To cope with their constant confrontation with prejudice and discrimination, most Haitians turn to the internal strengths of their culture. They recall Haiti's extraordinary revolutionary history. They turn their gaze toward heaven and attend church more frequently and in greater numbers than any other contemporary immigrant group. They extol their world-famous art and music, as well as their African- and French-influenced cuisine.
Haitians are devout Christians. Surveys have shown that nearly 75 percent of recent immigrants to South Florida attend church at least once a week. In a striking departure from the denominational makeup of Haiti, where some 80 to 85 percent of the residents are Catholic, nearly 40 percent of Haitian Americans are Protestant. Storefront churches abound in Little Haiti and a few Protestant congregations have had explosive growth. One Baptist church has converted a huge, former textile plant in Little Haiti into an impressive house of worship.
Religious communities provide a social support system for fellow immigrants. In rural Haiti, Vodou ceremonies draw families - immediate and extended - together. They help individuals cope with growing up, becoming ill, getting cured, and eventually dying. The religion provides avenues for prestige, an informal criminal justice system - through its rituals those who behave improperly can be chastised and disciplined without recourse to police and courts - and the opportunity to participate in a multitude of ceremonies involving music, dance, skits, and crafts. It has been said that the Vodou temple in Haiti is "sanctuary, clubhouse, dance hall, hospital, theater, chemist's shop, music hall, court and council chamber in one."
In the United States, Christian congregations fill many of those roles and more. When an immigrant is sick or in dire straits, fellow parishioners may gather at the person's house to pray together and/or informally contribute money to help. Churches formally aid with charity and other services. Pastors and priests command great respect. It is not accidental that the first democratically elected president of Haiti was a former priest, Jean-Bertrand Aristide.
Many Haitian paintings are rooted in Vodou, and numerous celebrated artists began as Vodou priests. Vodou ceremonies frequently have veves, emblematic signs drawn on the ground with ashes, flour, coffee grinds, brick dust, and other powders: Haitian artists simply transformed these paintings from the earth to canvas. Even Christian paintings done by Haitian artists often have Vodou connotations. Catholic saints have Vodou counterparts, and Christian religious scenes may be suffused with Vodou imagery.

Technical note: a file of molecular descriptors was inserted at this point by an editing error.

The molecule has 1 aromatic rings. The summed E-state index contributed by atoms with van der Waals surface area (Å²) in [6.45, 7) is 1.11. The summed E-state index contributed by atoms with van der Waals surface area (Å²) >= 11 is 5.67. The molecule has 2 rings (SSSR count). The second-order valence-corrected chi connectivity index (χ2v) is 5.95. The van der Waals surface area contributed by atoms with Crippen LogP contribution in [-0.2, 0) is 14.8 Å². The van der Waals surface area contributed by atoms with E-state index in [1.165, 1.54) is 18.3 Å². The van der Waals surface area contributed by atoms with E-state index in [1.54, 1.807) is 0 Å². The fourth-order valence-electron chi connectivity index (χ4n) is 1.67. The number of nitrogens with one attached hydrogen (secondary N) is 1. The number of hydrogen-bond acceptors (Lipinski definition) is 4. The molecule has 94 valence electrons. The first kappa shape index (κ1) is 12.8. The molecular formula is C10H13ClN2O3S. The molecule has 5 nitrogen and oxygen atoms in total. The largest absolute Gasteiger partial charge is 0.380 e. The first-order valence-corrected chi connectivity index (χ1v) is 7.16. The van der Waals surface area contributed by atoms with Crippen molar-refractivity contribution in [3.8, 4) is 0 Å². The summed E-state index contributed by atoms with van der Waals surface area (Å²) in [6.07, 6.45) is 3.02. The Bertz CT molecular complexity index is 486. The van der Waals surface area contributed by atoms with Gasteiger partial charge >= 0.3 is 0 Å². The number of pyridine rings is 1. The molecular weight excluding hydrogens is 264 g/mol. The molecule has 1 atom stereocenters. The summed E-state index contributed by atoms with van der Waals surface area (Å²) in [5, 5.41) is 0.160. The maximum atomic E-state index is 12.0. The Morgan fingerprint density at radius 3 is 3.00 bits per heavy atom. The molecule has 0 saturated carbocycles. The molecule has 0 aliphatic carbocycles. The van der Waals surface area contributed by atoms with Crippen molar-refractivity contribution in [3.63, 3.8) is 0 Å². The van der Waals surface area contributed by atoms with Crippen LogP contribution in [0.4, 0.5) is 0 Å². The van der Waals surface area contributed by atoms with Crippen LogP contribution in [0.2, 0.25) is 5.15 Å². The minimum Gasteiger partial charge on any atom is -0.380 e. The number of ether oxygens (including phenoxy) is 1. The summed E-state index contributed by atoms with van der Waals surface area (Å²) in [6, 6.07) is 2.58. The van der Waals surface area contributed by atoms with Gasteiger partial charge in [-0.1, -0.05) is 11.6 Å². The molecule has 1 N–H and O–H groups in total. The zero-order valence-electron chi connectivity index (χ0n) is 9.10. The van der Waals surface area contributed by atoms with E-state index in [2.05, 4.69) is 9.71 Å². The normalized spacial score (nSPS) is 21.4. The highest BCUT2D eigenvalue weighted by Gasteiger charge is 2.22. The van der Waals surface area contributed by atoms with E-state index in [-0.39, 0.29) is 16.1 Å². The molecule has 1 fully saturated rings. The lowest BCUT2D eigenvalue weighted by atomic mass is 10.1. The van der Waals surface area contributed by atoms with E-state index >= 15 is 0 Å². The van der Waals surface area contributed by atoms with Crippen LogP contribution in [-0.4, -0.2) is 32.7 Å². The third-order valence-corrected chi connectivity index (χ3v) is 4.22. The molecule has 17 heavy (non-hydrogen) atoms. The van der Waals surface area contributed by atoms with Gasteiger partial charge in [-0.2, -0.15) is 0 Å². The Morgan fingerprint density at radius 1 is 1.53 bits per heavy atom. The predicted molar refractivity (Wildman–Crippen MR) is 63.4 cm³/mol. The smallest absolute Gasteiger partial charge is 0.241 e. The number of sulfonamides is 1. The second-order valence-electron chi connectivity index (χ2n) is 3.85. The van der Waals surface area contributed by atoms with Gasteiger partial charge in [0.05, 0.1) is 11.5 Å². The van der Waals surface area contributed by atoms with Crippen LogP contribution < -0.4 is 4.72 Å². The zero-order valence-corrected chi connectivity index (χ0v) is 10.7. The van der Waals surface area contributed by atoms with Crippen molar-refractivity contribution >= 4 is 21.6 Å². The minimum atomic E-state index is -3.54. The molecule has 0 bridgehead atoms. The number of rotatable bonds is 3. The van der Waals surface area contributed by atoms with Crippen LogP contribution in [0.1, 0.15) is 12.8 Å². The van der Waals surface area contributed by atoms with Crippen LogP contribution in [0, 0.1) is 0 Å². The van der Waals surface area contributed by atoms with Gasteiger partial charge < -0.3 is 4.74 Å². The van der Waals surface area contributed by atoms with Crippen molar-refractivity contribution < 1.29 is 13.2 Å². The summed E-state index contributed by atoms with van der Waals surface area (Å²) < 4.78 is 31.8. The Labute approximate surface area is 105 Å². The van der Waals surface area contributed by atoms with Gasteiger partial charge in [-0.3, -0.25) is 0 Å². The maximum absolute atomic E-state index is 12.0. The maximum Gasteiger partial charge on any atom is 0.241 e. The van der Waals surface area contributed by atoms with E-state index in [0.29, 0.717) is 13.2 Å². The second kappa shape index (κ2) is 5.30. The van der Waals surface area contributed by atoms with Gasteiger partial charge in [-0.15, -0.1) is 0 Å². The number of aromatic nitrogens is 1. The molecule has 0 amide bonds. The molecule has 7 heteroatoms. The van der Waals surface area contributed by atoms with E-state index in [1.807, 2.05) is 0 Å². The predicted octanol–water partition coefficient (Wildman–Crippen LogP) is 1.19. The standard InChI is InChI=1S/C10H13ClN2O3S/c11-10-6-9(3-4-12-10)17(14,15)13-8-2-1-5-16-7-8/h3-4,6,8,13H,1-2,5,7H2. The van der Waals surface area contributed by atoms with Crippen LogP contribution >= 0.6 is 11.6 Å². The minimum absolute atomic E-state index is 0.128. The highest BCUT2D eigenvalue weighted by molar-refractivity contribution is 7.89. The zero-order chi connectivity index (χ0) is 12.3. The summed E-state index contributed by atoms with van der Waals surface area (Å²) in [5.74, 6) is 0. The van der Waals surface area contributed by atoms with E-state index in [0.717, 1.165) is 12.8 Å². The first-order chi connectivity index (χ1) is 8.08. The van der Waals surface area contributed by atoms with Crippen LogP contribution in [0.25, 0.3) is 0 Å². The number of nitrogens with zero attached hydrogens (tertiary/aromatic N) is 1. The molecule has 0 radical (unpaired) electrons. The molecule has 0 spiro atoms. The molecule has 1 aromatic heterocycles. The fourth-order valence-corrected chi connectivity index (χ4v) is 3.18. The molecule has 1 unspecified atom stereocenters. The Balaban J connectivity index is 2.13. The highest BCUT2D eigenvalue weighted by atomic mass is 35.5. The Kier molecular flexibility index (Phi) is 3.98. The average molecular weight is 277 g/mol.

"Two things have kept the Haitian people going up to now. There is religion - belief in God, in Vodou - and there is music," explains one Haitian exile musician. Haitian music has become part of the American pop culture scene. By far the most popular Haitian musician in this country is Wyclef Jean, the Grammy-winning singer, composer, and arranger who has been referred to as the "hip-hop Amadeus." His former multiplatinum band, the Fugees, chose their name as an abbreviation for "those from refugee camps." Jean has also been honored for his continuing efforts in support of musical education and expanded opportunities for underprivileged children.
Haitian visual artists are now firmly established in major collections in the United States, and their works are bringing high prices at the leading auction houses. One of the most celebrated is Jean-Michel Basquiat. Born in Brooklyn, Basquiat moved from graffiti art to the avant-garde scene in New York during the 1980s. His meteoric rise to fame in the international art scene was cut short by an early death.
Writer Edwige Danticat, who was born in Haiti and immigrated to the United States at the age of twelve, is an acclaimed, award-winning young author whose books retrace the Haitian experience.